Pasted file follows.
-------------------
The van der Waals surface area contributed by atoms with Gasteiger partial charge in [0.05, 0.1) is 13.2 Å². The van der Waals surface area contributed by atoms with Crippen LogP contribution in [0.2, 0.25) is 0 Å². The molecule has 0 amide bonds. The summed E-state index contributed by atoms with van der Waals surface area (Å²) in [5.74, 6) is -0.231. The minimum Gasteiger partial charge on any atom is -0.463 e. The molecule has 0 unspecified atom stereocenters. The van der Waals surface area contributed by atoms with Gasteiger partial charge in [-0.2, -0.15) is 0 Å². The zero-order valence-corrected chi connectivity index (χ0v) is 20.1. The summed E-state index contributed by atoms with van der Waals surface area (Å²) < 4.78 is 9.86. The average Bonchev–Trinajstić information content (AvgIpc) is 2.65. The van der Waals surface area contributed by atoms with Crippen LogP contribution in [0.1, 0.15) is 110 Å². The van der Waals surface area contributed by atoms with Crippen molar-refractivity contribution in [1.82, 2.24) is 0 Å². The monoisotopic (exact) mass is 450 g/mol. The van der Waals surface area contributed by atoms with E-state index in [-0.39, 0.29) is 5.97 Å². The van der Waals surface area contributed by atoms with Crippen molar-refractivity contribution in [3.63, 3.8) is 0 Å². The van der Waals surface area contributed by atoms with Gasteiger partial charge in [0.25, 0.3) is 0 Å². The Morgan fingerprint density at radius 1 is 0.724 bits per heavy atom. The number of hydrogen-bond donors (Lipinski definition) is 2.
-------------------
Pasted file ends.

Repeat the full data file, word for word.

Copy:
The van der Waals surface area contributed by atoms with Gasteiger partial charge in [0.05, 0.1) is 13.2 Å². The van der Waals surface area contributed by atoms with Crippen LogP contribution in [0.2, 0.25) is 0 Å². The molecule has 0 amide bonds. The summed E-state index contributed by atoms with van der Waals surface area (Å²) in [5.74, 6) is -0.231. The minimum Gasteiger partial charge on any atom is -0.463 e. The molecule has 0 unspecified atom stereocenters. The van der Waals surface area contributed by atoms with Gasteiger partial charge in [-0.2, -0.15) is 0 Å². The zero-order valence-corrected chi connectivity index (χ0v) is 20.1. The summed E-state index contributed by atoms with van der Waals surface area (Å²) < 4.78 is 9.86. The average Bonchev–Trinajstić information content (AvgIpc) is 2.65. The van der Waals surface area contributed by atoms with Crippen LogP contribution in [0.1, 0.15) is 110 Å². The van der Waals surface area contributed by atoms with Crippen molar-refractivity contribution in [1.82, 2.24) is 0 Å². The monoisotopic (exact) mass is 450 g/mol. The van der Waals surface area contributed by atoms with E-state index in [-0.39, 0.29) is 5.97 Å². The van der Waals surface area contributed by atoms with Crippen molar-refractivity contribution in [3.63, 3.8) is 0 Å². The van der Waals surface area contributed by atoms with Gasteiger partial charge in [0.25, 0.3) is 0 Å². The Morgan fingerprint density at radius 1 is 0.724 bits per heavy atom. The number of hydrogen-bond donors (Lipinski definition) is 2.